Besides winning games, CNU's Woollum has a great track record for hiring coaches

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When Christopher Newport athletic director Bev Vaughan decided to retire in the summer of 1987, he summoned two of the Captains' best coaches to his office.

C.J. Woollum guided the men's basketball and golf teams, Vince Brown the track squads, and Vaughan wanted one of them to be his interim successor.

"I don't want it," Brown blurted out before Woollum could even flinch.

Thus began one of the most remarkable administrative careers in Virginia college sports history.

You've heard plenty about Woollum since he announced his basketball coaching retirement last month, and rightfully so. His teams won 502 games and earned 17 NCAA tournament bids in 26 seasons.

But what about the gig Woollum retains?

There are myriad ways to judge an athletic director, but none better than the head coaches he hires. And in that regard, CNU's accidental AD, on the job 23 years, has few peers.

"We've been really blessed," Woollum said, "not only in the caliber of the coaches, but in the fact that they have stayed with us."

They stay because CNU has inherent advantages, especially of late — its resources, facilities and presidential support dwarf most NCAA Division III schools. They stay because their boss supports but rarely meddles, suggests but rarely orders.

"He's always on the sideline for home games," field hockey coach Carrie Moura said. "Big wins, tough losses on the road, you get a phone call from him."

But there's no denying Woollum's eye for coaching talent. For example, Moura's program has earned four consecutive NCAA tournament bids and reached the national quarterfinals in 2006.

"I marvel at his ability to know who will fit," said women's basketball coach Carolyn Hunter, who doubles as the Captains' senior women's administrator. "He's got such a knack. I believe it's a gift. I believe he has a vision for this department."

After reluctantly accepting the interim athletic director post in June of '87, Woollum had until the end of August to formally apply for the full-time job. He submitted his paperwork Aug. 31.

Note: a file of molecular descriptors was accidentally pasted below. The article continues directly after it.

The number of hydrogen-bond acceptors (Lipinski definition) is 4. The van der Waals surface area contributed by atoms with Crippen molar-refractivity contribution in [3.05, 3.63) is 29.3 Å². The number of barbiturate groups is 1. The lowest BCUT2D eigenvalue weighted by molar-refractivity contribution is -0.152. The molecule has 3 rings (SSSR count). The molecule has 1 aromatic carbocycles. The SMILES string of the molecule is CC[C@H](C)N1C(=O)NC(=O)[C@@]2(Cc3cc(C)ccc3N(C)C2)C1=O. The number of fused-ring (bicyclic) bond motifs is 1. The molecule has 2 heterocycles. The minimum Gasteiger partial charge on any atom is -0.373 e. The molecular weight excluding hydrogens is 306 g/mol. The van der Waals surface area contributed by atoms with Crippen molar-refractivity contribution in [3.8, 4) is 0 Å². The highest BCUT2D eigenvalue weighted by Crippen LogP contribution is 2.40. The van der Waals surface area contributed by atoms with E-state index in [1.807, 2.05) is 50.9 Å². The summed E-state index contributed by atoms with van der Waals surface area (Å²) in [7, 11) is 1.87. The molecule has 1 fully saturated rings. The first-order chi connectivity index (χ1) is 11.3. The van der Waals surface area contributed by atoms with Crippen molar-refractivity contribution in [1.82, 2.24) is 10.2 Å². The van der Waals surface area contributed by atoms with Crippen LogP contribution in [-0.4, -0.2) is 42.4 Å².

Woollum, who relinquished his golf duties in 1998, has since hired coaches young and old, from near and afar, career assistants and seasoned head coaches. Most have won wildly.

"He was direct when he needed to be. He was serious when he needed to be. He lightened up when he needed to," football coach Matt Kelchner said of Woollum's vetting. "There aren't any big surprises with C.J. He's by the book, in a gentle, caring way."

The only coach the Captains have had since embarking on football for the 2001 season, Kelchner ranks among Woollum's shrewdest hires. He has led CNU to six NCAA playoffs in nine seasons, outrageous success for a start-up.

An assistant under Jimmye Laycock at William and Mary for 16 years, Kelchner was a logical candidate for the Captains. He had served an apprenticeship and knew Hampton Roads like ol' Chris Newport himself.

Baseball's John Harvell, men's soccer's Steve Shaw, softball's Keith Parr and Hunter were similarly familiar hires.

A 1992 CNU grad, Harvell coached Woodside High's varsity for four seasons before taking over the Captains in 2001; Parr not only graduated from CNU but also worked as an assistant coach there for four seasons prior to his 2004 promotion.

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